Some Chapters in the Life and Times of Te Rauparaha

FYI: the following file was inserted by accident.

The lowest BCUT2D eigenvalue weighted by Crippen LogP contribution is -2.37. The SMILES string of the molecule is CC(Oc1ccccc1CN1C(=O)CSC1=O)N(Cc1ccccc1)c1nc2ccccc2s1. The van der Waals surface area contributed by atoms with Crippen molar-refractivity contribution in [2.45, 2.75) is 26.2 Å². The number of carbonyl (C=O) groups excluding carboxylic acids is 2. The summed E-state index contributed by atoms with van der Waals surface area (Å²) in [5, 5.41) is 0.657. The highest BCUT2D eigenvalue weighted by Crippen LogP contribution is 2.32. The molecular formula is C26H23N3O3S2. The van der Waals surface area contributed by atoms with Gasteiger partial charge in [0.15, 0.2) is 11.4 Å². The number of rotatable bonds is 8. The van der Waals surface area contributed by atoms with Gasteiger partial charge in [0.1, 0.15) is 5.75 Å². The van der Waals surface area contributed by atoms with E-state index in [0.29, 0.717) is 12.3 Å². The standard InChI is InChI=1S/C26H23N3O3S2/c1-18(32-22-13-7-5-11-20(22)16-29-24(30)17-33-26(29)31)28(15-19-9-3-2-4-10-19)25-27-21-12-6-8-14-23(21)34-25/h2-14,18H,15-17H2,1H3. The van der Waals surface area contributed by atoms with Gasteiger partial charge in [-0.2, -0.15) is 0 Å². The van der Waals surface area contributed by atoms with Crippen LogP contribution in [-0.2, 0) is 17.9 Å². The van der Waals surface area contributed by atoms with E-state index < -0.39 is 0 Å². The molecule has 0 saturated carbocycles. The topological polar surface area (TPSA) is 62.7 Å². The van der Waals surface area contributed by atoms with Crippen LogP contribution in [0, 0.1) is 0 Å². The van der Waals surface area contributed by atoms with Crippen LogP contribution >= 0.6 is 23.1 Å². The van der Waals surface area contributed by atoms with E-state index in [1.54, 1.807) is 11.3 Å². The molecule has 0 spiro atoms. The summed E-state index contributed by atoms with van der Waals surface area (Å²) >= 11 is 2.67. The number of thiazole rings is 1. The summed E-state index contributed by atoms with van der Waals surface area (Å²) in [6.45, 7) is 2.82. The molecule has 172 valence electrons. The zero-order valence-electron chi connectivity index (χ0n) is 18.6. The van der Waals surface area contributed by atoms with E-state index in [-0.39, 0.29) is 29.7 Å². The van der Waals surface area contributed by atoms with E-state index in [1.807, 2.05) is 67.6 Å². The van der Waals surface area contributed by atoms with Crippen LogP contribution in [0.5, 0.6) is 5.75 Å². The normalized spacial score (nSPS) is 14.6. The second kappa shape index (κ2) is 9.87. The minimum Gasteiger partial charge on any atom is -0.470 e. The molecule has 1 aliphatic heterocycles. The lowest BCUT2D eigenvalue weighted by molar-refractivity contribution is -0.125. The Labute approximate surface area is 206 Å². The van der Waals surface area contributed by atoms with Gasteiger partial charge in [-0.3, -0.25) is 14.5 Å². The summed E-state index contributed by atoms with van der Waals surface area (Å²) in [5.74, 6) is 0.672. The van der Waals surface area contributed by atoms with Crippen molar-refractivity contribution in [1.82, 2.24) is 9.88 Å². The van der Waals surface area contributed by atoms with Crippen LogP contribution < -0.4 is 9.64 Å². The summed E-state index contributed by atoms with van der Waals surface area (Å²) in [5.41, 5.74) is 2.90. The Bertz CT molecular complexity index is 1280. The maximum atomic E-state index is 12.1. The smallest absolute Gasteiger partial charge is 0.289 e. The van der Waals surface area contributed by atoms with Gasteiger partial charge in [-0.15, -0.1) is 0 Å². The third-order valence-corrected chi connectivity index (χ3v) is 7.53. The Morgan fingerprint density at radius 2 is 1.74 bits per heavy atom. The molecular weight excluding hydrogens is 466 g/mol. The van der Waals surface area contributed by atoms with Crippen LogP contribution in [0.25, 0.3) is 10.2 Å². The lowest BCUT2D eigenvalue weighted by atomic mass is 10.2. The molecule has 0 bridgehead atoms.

The voluntary migration, from their ancestral possessions, of an independent and comparatively powerful tribe like the Ngatitoa, with a view to the conquest and settlement of a new territory, must, under any circumstances, be looked upon as a remarkable event in the later history of “Old New Zealand;” but our wonder at the undertaking ceases, when we reflect upon the peculiar position occupied by this tribe—and, in fact, by all the tribes on the western coast of the North Island, to the South of the Manukau—at the period when it took place, more especially with reference to the opportunity of acquiring fire-arms, which had become an absolute necessity to any tribe desirous of maintaining a separate independent existence, whilst we are forced to admire the sagacity of the chief who conceived, and of the people who adopted, such a design. There can, indeed, be little doubt that had the Ngatitoa attempted, in the then changed circumstances of native warfare, to retain possession of their ancient territory against the increasing power of the Waikatos, more particularly after the alliance of the latter with Te Waharoa, they would certainly have been annihilated.